We received this tricky question from one of our readers recently, and we thought it was a great one!
Hi, I have a question regarding pen names. Your articles are very informative and helped a lot, but there’s still one question I have left. I am beginning my first novel. I chose the pen name Hunter Field for two reasons: First, I’ve always wanted an alias; second, my real name is not easily spelled, pronounced, or remembered. I am about to introduce myself to a group of NaNoWriMo authors in my local area. All of my Internet personas are under Hunter Field (my blog, my forum accounts, my NaNoWriMo account), so I don’t want to confuse them by introducing myself by my real name and then writing, commenting, etc. as Hunter. What do you suggest?
Unfortunately, there is no one simple answer here, but there are options. When you’re building a Web presence, branding is important—so it’s right to stick to an easy-to-remember pen name across all websites and social networks. When it comes to mingling in real life, the situation can change.
Many (perhaps even most) writers go by their pen names when they are presenting or speaking. They stand up in front of a crowd and say, “Hi, my name is Faker de Plume. Thank you all for coming.”
Later, when the speaking gig is over and said writer is out to dinner with some new friends, he/she might clarify: “Actually, just to be clear, Faker de Plume is a pen name. You can call me by my real name, True Moniker.”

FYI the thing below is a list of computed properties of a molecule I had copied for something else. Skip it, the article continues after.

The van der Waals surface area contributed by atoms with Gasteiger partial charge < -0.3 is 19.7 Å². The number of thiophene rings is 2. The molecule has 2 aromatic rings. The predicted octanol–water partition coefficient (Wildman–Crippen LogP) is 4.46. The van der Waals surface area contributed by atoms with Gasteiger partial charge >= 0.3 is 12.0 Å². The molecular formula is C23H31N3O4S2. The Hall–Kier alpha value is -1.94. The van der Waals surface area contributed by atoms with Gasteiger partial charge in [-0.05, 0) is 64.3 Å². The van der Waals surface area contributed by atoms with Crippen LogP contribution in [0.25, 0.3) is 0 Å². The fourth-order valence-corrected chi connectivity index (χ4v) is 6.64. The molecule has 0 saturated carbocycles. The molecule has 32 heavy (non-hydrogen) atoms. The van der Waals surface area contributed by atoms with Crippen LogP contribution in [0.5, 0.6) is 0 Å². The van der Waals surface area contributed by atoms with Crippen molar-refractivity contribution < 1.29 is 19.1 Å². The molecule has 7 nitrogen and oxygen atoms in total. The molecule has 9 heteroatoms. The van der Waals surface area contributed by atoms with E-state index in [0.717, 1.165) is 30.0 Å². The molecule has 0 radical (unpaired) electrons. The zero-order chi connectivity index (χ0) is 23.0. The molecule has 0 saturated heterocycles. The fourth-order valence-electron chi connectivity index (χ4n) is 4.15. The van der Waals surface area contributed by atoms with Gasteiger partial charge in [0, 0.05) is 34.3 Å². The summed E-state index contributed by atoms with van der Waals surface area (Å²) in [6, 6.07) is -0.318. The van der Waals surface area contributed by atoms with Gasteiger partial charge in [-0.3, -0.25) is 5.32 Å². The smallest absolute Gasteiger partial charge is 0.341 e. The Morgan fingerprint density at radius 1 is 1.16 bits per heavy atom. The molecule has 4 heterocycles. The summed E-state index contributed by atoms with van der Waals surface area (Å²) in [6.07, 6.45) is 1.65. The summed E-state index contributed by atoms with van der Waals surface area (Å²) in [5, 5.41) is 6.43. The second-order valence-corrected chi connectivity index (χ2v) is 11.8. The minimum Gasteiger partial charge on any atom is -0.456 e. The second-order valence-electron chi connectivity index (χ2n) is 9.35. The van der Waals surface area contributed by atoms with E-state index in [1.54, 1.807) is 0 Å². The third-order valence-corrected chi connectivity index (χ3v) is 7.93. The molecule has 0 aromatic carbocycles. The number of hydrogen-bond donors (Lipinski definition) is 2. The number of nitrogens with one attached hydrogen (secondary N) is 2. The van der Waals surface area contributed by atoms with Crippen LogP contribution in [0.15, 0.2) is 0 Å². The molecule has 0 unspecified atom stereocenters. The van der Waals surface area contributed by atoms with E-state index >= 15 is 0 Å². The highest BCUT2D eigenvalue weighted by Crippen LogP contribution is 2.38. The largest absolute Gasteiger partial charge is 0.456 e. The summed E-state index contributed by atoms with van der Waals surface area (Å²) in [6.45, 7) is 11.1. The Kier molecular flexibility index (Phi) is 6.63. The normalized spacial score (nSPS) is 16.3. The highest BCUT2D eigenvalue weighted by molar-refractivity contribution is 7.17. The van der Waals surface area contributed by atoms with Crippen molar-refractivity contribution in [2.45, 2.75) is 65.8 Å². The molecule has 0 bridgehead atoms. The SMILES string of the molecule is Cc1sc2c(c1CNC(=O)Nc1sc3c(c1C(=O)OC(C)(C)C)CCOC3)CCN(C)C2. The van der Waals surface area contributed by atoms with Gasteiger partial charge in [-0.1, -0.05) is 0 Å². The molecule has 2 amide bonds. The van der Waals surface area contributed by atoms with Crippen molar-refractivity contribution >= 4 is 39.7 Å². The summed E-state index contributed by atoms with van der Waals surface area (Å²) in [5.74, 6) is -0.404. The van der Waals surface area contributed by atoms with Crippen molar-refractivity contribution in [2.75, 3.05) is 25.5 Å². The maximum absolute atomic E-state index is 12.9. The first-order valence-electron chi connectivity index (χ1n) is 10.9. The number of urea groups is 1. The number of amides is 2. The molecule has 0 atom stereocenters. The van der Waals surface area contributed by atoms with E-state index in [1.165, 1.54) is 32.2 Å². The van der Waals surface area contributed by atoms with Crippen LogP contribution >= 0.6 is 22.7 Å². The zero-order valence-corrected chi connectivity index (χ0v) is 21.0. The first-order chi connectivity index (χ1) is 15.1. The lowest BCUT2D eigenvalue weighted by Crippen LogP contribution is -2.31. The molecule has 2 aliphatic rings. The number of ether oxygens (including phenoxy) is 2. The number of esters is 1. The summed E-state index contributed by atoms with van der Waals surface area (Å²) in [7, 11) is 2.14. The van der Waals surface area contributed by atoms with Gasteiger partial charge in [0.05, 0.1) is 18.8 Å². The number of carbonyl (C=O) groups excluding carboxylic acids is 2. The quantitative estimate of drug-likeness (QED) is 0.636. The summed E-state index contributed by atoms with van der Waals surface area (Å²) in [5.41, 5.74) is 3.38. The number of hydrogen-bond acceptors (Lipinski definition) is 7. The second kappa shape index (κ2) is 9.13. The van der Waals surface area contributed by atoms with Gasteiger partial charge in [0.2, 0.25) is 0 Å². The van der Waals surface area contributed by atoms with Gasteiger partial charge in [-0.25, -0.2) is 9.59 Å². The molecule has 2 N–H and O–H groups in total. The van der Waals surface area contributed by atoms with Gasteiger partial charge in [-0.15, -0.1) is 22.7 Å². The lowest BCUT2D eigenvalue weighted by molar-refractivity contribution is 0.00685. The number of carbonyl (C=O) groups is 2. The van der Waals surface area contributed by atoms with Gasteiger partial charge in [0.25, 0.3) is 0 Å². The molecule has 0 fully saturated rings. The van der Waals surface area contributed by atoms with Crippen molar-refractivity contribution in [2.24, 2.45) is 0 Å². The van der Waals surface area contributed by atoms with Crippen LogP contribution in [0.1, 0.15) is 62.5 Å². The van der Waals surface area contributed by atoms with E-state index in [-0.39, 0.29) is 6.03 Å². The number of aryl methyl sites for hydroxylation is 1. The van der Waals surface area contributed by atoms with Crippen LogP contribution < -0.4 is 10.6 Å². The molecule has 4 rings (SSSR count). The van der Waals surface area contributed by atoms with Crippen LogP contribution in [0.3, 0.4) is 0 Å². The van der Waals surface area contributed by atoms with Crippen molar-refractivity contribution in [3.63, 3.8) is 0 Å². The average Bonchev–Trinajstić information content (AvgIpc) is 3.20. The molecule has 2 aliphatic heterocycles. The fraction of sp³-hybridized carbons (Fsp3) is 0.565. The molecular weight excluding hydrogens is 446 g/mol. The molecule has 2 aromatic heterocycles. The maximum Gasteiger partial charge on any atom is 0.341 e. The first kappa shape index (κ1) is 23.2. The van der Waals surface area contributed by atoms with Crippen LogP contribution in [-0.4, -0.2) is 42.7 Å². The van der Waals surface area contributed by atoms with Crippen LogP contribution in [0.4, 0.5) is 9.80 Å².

In casual situations, some professional writers who write under multiple pen names will sometimes rattle off all of their pen names, followed by “But you can call me True Moniker.”
At conferences, some writers wear their name(s) on their badges. Those who want anonymity will wear only their pseudonyms. Those who want their pen name to be associated with their real name with often include both names on their badges.
In online forums, it’s not inappropriate at all to use a pen name as your screen name (heck, most people make up crazy things for screen names, and pen names are tame in comparison). A writer can set his or her signature for forums to say:
aka Real Name
Ultimately, it’s about what you’re comfortable with—and there’s really no wrong answer. Some writers want to hide their real names; others don’t care or have good reasons for sharing them. The key is being up front with professionals like agents and editors when you deal with them personally. And if you’re comfortable with both of your names (or all of them) in public, be sure to put people at ease by telling them that they can call you by any of your names.
Read more about pen names:
Creative Nonfiction: How To Stay Out Of Trouble
QUESTION: Do you have a pen name? How did you choose it?